- Brown, Deneen L. (August 30, 2017). "A surgeon from SC experimented on slave women without anesthesia. Now his statues are under attack". The State. Retrieved April 18, 2018.
- Renee Sexton, SC honors fallen police officers with memorial service Friday, South Carolina Radio Network (November 10, 2017).
- Revolutionary War Soldier Gravesite, South Carolina State House.
|Wikimedia Commons has media related to South Carolina State House.|
- South Carolina State House virtual tour
- Historic American Buildings Survey (HABS) No. SC-319, "South Carolina State House, Capitol Square, Columbia, Richland County, SC", 9 photos, 16 color transparencies, 16 data pages
- "Confederate Flag Bill Debate". C-SPAN. April 12, 2000. Retrieved June 19, 2015.
(South Carolina) State Senators debated whether to remove the Confederate flag from the Capitol building. They voted ultimately to move it from the Capitol dome to the Capitol grounds.
- "South Carolina State Senate Debate on the Confederate Flag". C-SPAN. June 23, 2015. Retrieved June 25, 2015.
The South Carolina State Senate convened for a special session to debate a procedural measure that would allow them to consider at a future date a bill that would remove the Confederate flag from the State House grounds. The resolution was passed by voice vote. The South Carolina House of Representatives had passed a similar motion, as called for by Governor Nikki Haley (R-SC). State senators also paid tribute to State Senator Clementa Pinckney, who was one of the nine people killed in the June 17, 2015, shooting at the Emanuel African Methodist Episcopal Church in Charleston.
Media files used on this page
Logo of the United States National Park Service, an agency of the United States Department of the Interior. This version is shaded to look as if it has been carved out of wood or rock. The elements on the logo represent the major facets of the national park system. The Sequoia tree and bison represent vegetation and wildlife, the mountains and water represent scenic and recreational values, and the arrowhead represents historical and archeological values. The bison is also the symbol of the Department of the Interior. The logo became the official logo on July 20, 1951, replacing the previous emblem of a Sequoia cone, and has been used ever since. The design was slightly updated in 2001, and a few different renderings are used today. For more information, see here and here.[ ]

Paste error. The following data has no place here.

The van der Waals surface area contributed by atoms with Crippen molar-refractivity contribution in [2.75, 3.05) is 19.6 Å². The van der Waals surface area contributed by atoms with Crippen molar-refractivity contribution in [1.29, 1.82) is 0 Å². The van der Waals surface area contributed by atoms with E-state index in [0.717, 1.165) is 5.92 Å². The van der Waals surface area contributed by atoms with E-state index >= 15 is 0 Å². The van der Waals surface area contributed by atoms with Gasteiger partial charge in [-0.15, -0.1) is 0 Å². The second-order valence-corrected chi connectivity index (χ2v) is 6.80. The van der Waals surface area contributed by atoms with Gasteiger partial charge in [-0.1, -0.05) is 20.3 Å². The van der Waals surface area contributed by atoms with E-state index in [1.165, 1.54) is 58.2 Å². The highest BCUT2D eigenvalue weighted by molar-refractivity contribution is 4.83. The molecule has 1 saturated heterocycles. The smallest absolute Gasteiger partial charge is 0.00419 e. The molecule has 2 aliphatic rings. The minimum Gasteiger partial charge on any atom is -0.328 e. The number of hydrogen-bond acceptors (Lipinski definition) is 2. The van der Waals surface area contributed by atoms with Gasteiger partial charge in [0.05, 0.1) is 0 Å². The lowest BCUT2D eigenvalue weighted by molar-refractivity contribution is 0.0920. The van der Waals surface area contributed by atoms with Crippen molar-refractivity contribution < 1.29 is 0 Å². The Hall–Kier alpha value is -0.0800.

Author/Creator: Nicholemacgregor, Licence: CC BY-SA 4.0
Statue of Washington (Columbia, SC Statehouse)
The South Carolina Statehouse in the late 19th century
Author/Creator: Nicholemacgregor, Licence: CC BY-SA 4.0
Statue of Women of the Confederacy (Columbia, SC Statehouse)
Author/Creator: Dr. Blazer, Licence: CC BY-SA 4.0
South Carolina Statehouse underground facility
Author/Creator: unknown, Licence:
SC Statehouse 1865 after the burning of Columbia during the Civil War
South Carolina State House, Christmas 2006, Brandon Davis